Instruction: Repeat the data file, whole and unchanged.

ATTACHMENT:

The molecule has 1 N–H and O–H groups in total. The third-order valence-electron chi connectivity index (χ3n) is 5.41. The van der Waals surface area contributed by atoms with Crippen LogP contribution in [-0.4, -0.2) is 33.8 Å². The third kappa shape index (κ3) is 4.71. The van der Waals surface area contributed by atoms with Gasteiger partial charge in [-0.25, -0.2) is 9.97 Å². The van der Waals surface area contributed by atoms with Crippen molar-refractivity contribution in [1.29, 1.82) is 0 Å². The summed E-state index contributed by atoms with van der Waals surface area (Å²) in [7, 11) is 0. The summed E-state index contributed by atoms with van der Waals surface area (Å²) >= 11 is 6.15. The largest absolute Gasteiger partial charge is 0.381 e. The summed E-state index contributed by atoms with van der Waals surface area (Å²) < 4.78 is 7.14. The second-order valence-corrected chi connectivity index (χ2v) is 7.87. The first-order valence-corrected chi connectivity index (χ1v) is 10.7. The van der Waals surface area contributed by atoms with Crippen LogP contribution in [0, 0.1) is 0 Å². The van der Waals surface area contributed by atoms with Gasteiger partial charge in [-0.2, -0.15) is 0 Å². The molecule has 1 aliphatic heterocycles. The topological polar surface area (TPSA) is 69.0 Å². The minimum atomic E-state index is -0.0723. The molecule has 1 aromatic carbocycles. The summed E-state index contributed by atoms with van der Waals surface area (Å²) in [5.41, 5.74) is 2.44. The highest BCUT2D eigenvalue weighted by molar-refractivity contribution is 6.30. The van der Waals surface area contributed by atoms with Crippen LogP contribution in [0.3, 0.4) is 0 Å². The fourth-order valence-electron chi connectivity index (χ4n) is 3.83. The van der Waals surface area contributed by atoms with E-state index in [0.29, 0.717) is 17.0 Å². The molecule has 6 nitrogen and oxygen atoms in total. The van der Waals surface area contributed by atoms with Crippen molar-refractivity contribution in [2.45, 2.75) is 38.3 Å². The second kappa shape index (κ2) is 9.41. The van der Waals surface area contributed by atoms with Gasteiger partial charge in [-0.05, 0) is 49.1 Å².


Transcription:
The molecule has 1 N–H and O–H groups in total. The third-order valence-electron chi connectivity index (χ3n) is 5.41. The van der Waals surface area contributed by atoms with Crippen LogP contribution in [-0.4, -0.2) is 33.8 Å². The third kappa shape index (κ3) is 4.71. The van der Waals surface area contributed by atoms with Gasteiger partial charge in [-0.25, -0.2) is 9.97 Å². The van der Waals surface area contributed by atoms with Crippen molar-refractivity contribution in [1.29, 1.82) is 0 Å². The summed E-state index contributed by atoms with van der Waals surface area (Å²) in [7, 11) is 0. The summed E-state index contributed by atoms with van der Waals surface area (Å²) >= 11 is 6.15. The largest absolute Gasteiger partial charge is 0.381 e. The summed E-state index contributed by atoms with van der Waals surface area (Å²) < 4.78 is 7.14. The second-order valence-corrected chi connectivity index (χ2v) is 7.87. The first-order valence-corrected chi connectivity index (χ1v) is 10.7. The van der Waals surface area contributed by atoms with Crippen LogP contribution in [0, 0.1) is 0 Å². The van der Waals surface area contributed by atoms with Gasteiger partial charge in [-0.2, -0.15) is 0 Å². The molecule has 1 aliphatic heterocycles. The topological polar surface area (TPSA) is 69.0 Å². The minimum atomic E-state index is -0.0723. The molecule has 1 aromatic carbocycles. The summed E-state index contributed by atoms with van der Waals surface area (Å²) in [5.41, 5.74) is 2.44. The highest BCUT2D eigenvalue weighted by molar-refractivity contribution is 6.30. The van der Waals surface area contributed by atoms with Crippen LogP contribution in [0.3, 0.4) is 0 Å². The fourth-order valence-electron chi connectivity index (χ4n) is 3.83. The van der Waals surface area contributed by atoms with E-state index in [0.29, 0.717) is 17.0 Å². The molecule has 6 nitrogen and oxygen atoms in total. The van der Waals surface area contributed by atoms with Crippen molar-refractivity contribution in [2.45, 2.75) is 38.3 Å². The second kappa shape index (κ2) is 9.41. The van der Waals surface area contributed by atoms with Gasteiger partial charge in [-0.05, 0) is 49.1 Å².